In order to estimate clearance the ideal time is when the concentration measurement is determined only by clearance. In principle this occurs during a constant rate infusion when concentration has approached steady state. Because drug infusion long enough to approach steady state are uncommon this is not a useful method. As an approximation, the concentration in the middle of the dosing interval at steady state may be close to the average steady state concentration. This is certainly a better time than either a single peak or trough to estimate clearance.
When concentrations change a lot during the dosing interval (e.g. gentamicin with a 24 h dosing interval) then two concentration measurements are recommended. The first 30 minutes after the peak (end of infusion) and the second at 8 h after the infusion start. It is not a good idea to take a trough concentration at 24 h after the infusion start because the concentration will often be less than the limit of detection.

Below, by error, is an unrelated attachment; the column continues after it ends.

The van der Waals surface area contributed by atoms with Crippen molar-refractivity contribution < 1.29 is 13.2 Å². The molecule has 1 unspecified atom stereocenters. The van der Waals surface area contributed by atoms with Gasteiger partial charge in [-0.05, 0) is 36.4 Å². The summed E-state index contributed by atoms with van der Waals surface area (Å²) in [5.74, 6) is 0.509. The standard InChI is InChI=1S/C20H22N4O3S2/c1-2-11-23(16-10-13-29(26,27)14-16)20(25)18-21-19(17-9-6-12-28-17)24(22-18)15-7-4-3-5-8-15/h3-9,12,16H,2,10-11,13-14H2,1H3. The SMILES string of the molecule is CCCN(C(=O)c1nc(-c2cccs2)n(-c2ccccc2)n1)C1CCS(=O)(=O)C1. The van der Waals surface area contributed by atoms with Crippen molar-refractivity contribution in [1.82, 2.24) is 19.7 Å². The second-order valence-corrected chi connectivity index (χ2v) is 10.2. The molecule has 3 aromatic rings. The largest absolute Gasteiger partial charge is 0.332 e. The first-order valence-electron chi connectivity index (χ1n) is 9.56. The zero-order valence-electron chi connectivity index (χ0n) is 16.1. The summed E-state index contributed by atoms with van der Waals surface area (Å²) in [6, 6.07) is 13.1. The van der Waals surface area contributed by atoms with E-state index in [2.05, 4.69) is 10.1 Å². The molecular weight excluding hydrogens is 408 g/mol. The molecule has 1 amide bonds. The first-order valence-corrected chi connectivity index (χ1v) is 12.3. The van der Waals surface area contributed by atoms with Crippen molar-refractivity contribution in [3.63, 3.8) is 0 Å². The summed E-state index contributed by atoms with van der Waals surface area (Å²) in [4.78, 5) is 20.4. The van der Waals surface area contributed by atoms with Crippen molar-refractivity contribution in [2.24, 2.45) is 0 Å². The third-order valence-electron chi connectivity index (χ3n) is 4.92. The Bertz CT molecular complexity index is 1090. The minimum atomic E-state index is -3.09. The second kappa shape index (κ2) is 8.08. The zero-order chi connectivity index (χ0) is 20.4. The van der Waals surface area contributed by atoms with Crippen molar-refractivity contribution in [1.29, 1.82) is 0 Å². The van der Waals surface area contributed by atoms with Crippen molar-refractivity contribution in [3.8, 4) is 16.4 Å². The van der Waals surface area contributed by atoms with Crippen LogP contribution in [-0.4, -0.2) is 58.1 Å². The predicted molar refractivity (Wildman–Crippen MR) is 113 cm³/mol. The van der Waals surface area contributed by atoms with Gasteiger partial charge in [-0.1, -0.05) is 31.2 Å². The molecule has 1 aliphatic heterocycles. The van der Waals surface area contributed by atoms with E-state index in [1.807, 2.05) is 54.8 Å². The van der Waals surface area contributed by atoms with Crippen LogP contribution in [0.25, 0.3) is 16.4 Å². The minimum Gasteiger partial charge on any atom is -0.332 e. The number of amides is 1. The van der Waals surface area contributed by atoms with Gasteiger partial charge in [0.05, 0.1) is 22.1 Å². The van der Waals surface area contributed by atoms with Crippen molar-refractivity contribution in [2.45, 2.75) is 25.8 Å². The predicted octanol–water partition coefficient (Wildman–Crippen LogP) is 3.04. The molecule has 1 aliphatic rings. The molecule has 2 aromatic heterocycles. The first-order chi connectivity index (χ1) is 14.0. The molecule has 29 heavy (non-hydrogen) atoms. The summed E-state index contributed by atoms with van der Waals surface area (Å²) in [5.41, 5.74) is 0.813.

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Holford, N., G. Ma and D. Metz (2020). "TDM is dead. Long live TCI!" British Journal of Clinical Pharmacology Early View(doi:10.1111/bcp.14434).
Metz, D. K., N. Holford, J. Y. Kausman, A. Walker, N. Cranswick, C. E. Staatz, K. A. Barraclough and F. Ierino (2019). "Optimizing Mycophenolic Acid Exposure in Kidney Transplant Recipients: Time for Target Concentration Intervention." Transplantation 103(10): 2012-2030.